Embroidered robe from the Qing Dynasty (1644-1912) with dragon motif.

My next step was to locate these objects, which had been placed in the care of various institutions. I followed up with the Gilcrease Museum, our theater department, the Sheerar Museum, and Special Collections University Archives. The largest portion went to SCUA, which stored these objects at the Library Annex. It was here that most of the excitement happened. It was a great feeling opening up boxes and laying eyes on what I had only been reading about for weeks. One interesting piece I found was a silk jacket from the Qing Dynasty. Another example of my favorite items found is a bronze temple bell from Shwedagon Pagoda in Yangon, Burma. The pagoda is older than the town, which is about 2000 years old, and the bell was used on top along with thousands of other bells to decorate the pagoda complex.

The Shwedagon pagoda and stupa in Yangon is the most sacred Buddhist site in Burma. Over the centuries it has been repaired and reconstructed many times, and it is likely that this bell fragment was preserved during one of the more recent rebuildings, in the late nineteenth or twentieth centuries.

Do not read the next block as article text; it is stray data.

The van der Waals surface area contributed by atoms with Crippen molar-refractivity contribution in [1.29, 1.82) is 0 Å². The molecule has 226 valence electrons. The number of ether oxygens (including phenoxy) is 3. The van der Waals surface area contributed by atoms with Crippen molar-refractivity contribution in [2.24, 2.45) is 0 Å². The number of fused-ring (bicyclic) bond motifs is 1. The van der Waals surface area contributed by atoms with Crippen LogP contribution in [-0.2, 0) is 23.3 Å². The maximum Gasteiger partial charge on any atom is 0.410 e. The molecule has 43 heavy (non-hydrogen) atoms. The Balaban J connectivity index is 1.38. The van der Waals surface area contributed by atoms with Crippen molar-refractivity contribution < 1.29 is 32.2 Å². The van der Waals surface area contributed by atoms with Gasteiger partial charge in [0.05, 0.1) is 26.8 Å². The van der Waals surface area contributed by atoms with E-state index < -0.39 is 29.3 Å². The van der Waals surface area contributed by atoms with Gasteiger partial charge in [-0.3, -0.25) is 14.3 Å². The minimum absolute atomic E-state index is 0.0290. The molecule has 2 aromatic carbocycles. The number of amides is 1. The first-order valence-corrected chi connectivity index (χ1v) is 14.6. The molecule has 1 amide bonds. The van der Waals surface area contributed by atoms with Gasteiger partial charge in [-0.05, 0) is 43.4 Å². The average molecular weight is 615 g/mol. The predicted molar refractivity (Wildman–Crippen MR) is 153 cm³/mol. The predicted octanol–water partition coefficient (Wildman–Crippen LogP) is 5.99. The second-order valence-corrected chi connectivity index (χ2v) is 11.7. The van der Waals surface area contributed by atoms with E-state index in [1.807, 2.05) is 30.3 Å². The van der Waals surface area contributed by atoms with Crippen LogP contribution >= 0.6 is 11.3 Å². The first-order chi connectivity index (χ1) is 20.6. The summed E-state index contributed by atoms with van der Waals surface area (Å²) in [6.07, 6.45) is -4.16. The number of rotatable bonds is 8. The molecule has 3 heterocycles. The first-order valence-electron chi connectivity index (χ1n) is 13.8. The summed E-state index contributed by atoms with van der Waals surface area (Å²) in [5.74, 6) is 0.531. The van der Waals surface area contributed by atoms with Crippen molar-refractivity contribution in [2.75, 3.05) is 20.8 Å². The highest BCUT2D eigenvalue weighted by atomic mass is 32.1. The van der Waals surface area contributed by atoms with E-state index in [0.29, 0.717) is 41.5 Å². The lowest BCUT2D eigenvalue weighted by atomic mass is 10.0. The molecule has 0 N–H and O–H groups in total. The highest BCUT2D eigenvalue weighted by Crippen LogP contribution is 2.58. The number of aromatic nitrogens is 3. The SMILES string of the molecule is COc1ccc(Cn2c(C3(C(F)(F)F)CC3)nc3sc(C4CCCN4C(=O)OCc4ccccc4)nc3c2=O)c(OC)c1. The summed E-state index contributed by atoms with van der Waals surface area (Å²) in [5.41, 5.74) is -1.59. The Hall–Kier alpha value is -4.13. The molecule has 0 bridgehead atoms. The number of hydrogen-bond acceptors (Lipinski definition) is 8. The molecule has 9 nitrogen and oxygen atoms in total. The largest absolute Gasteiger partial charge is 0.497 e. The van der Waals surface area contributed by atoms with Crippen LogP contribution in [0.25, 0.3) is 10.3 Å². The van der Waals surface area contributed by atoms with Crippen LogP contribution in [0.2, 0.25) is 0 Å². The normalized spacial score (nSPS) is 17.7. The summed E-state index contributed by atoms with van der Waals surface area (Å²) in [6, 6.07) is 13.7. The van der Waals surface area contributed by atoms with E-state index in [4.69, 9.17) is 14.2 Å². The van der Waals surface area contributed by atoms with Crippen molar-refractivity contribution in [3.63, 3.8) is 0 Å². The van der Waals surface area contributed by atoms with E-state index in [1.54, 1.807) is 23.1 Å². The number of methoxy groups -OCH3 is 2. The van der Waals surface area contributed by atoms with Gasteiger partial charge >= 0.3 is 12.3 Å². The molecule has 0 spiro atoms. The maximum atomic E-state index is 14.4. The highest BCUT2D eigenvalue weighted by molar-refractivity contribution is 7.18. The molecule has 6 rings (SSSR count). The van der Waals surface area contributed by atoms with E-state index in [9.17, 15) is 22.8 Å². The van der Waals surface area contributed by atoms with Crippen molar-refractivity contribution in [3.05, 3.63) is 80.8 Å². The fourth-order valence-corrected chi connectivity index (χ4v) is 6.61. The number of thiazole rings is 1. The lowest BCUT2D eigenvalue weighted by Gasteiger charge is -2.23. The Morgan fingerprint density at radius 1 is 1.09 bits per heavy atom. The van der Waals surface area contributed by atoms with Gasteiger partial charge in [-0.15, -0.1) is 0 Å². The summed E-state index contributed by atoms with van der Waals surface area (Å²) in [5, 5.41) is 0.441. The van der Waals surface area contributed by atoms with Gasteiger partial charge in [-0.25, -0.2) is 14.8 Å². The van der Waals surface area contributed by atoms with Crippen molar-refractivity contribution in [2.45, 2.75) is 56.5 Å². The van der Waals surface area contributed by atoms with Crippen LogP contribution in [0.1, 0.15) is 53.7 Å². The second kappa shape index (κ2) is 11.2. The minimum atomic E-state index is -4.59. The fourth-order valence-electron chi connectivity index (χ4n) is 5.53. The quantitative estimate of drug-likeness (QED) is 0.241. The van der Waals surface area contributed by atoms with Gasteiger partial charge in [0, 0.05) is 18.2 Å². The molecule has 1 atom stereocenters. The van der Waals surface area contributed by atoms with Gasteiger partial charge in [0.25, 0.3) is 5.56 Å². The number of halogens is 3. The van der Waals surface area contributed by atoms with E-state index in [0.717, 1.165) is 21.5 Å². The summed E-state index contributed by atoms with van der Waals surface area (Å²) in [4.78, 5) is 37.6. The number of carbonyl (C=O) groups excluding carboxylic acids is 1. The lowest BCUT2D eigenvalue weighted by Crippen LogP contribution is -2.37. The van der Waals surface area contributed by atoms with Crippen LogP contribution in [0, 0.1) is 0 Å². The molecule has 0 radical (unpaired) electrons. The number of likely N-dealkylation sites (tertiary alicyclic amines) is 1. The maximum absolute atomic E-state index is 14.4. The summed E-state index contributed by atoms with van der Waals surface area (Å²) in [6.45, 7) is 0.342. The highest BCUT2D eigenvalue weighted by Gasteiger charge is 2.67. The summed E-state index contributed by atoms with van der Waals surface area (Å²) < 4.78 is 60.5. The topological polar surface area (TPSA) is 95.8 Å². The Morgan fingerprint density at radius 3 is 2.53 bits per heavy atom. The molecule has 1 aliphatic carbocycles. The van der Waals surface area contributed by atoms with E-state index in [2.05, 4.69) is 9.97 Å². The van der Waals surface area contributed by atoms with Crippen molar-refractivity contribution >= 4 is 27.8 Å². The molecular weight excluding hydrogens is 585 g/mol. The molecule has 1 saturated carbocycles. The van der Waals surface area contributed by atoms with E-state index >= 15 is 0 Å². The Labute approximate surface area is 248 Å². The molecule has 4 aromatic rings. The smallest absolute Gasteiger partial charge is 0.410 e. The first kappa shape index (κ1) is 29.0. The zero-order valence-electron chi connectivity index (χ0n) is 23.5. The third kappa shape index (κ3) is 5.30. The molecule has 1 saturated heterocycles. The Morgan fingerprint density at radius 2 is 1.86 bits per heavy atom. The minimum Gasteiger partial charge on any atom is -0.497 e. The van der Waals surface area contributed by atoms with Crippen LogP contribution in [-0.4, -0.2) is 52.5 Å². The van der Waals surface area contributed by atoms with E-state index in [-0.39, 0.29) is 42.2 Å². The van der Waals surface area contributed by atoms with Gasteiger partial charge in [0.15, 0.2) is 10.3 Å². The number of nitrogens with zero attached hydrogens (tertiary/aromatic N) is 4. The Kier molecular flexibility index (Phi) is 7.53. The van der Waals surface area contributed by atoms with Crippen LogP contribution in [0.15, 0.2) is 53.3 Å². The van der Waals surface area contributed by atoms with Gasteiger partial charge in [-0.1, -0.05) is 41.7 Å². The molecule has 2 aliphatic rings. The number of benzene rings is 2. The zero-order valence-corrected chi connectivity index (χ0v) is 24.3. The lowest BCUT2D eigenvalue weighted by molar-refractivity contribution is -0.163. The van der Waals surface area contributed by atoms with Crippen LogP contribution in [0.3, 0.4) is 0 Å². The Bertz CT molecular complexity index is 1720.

This internship also gave me the opportunity to plan a campus wide scavenger hunt, sponsored by AHO and the Student Union’s ReUnion Event. This event will feature faculty and student art work across campus and at nearby locations. Planning this event has given me an opportunity to become familiar with our permanent collection, which has given me a stronger appreciation for the arts in Oklahoma.

Arthur Benson, façade sculpture for First Christian Church, Stillwater, Oklahoma, 1968.